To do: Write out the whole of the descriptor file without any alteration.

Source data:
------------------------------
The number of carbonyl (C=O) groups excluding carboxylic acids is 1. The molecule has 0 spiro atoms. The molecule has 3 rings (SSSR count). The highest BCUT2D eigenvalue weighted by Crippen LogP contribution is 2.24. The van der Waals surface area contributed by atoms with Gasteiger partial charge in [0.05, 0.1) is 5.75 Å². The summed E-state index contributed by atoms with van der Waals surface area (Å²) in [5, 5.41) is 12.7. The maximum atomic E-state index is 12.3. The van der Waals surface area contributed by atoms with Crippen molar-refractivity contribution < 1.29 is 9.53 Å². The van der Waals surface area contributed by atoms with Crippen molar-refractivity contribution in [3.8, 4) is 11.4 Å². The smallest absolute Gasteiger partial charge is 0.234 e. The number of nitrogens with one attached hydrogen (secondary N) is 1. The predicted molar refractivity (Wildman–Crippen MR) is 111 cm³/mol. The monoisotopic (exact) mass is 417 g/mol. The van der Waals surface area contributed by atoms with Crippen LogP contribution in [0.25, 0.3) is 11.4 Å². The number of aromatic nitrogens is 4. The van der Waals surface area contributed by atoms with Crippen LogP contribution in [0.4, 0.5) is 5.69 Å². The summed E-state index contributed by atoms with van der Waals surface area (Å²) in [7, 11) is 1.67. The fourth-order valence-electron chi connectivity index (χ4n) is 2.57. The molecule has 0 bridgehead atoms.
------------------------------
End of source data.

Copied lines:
The number of carbonyl (C=O) groups excluding carboxylic acids is 1. The molecule has 0 spiro atoms. The molecule has 3 rings (SSSR count). The highest BCUT2D eigenvalue weighted by Crippen LogP contribution is 2.24. The van der Waals surface area contributed by atoms with Gasteiger partial charge in [0.05, 0.1) is 5.75 Å². The summed E-state index contributed by atoms with van der Waals surface area (Å²) in [5, 5.41) is 12.7. The maximum atomic E-state index is 12.3. The van der Waals surface area contributed by atoms with Crippen molar-refractivity contribution < 1.29 is 9.53 Å². The van der Waals surface area contributed by atoms with Crippen molar-refractivity contribution in [3.8, 4) is 11.4 Å². The smallest absolute Gasteiger partial charge is 0.234 e. The number of nitrogens with one attached hydrogen (secondary N) is 1. The predicted molar refractivity (Wildman–Crippen MR) is 111 cm³/mol. The monoisotopic (exact) mass is 417 g/mol. The van der Waals surface area contributed by atoms with Crippen LogP contribution in [0.25, 0.3) is 11.4 Å². The number of aromatic nitrogens is 4. The van der Waals surface area contributed by atoms with Crippen LogP contribution in [0.4, 0.5) is 5.69 Å². The summed E-state index contributed by atoms with van der Waals surface area (Å²) in [7, 11) is 1.67. The fourth-order valence-electron chi connectivity index (χ4n) is 2.57. The molecule has 0 bridgehead atoms.